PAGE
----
Rather, they are intrigued by representing Eisenhower as a young man. At the National Archives event, they displayed a photograph of Eisenhower, apparently taken in 1904 while the teenager was camping with friends along the Smoky Hill River. The future president, with a luxurious head of hair, is seen wearing grubby overalls and sitting at a picnic table with his legs splayed out in front of him.
“The barefoot boy from Kansas,” said Robert Wilson, “became very compelling” as the two sought a way to capture Eisenhower’s personality. In response to concerns that this approach leaves out his military and presidential career, the two artists said they are considering including carved panels, reminiscent of the frieze on the Parthenon, that would address those aspects of his career.
(The Washington Post) - The Washington Post
No final decisions have been made about the statue or the carved panels.
The focus on modesty is among the general concerns raised by audience members at the National Archives panel. Justin Shubow, secretary of the board of the National Civic Art Society, which last spring held an independent competition to solicit more traditional ideas for the memorial, quoted one of Gehry’s philosophical statements about design: “Life is chaotic, dangerous and surprising. Buildings should reflect that.”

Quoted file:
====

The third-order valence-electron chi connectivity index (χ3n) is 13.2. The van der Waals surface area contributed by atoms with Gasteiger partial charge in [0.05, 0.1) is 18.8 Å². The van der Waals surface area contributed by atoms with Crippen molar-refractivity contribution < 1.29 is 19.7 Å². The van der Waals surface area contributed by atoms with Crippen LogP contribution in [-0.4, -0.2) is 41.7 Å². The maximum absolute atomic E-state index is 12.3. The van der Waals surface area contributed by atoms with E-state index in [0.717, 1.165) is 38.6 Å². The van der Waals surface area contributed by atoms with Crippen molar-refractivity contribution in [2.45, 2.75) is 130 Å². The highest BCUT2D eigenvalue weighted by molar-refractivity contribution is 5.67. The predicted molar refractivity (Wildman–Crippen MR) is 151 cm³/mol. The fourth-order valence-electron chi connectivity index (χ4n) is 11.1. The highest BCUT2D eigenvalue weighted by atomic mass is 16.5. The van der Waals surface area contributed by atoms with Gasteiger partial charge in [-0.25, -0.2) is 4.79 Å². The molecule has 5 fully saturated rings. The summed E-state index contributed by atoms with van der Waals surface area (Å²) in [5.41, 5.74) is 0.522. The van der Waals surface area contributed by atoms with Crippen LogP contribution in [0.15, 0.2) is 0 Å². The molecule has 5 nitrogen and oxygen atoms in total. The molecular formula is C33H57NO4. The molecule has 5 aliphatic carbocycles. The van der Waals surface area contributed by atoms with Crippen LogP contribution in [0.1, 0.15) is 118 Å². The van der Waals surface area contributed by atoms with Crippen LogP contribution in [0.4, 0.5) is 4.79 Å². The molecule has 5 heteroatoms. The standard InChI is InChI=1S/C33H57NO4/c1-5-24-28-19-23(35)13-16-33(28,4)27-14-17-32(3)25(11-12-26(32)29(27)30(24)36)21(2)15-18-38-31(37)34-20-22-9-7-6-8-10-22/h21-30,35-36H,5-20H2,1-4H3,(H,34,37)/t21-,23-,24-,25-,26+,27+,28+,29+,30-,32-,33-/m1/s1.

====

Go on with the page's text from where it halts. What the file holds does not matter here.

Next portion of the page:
Shubow says that philosophy should disqualify Gehry from designing a memorial to a man of Eisenhower’s accomplishment and seriousness.
“A life-size sculpture of a barefoot boy — if that’s how we want to memorialize Eisenhower, that’s a travesty,” Shubow said. Other members of the audience accused Gehry of designing a “postmodern” memorial that doesn’t fit with other memorials and architecture in Washington. One questioner called the design “the emperor’s new clothes.”
In a brief interview, Gehry said that he has heard the family’s concerns and is working to address them. He also cited the enthusiastic approval of the U.S. Commission of Fine Arts in a Sept. 22 letter sent to the National Park Service, which will own and care for the memorial.
At the National Capital Planning Commission hearing, Carl W. Reddel, director of the memorial commission, praised the Los Angeles-based Gehry and his team for being flexible and responsive to concerns about the design. Since January, when an earlier version of the design was unveiled, the size of the main tapestry has been reduced, and two smaller tapestries have been rotated 90 degrees to keep sight lines open along Maryland Avenue and create a more contained, theatrical, boxlike space framing the memorial. More green elements, including a grass-covered allée through the middle of the site, have been included.
But Reddel acknowledged that the memorial commission is moving quickly, which may be rattling a town that likes to take decades considering additions to its monumental core. His commission is racing to meet an Oct. 28 deadline to reserve a place on the NCPC’s Dec. 1 meeting agenda, at which it hopes to gain preliminary design approval. The current schedule calls for breaking ground in late fall 2012 and opening on Memorial Day in 2015.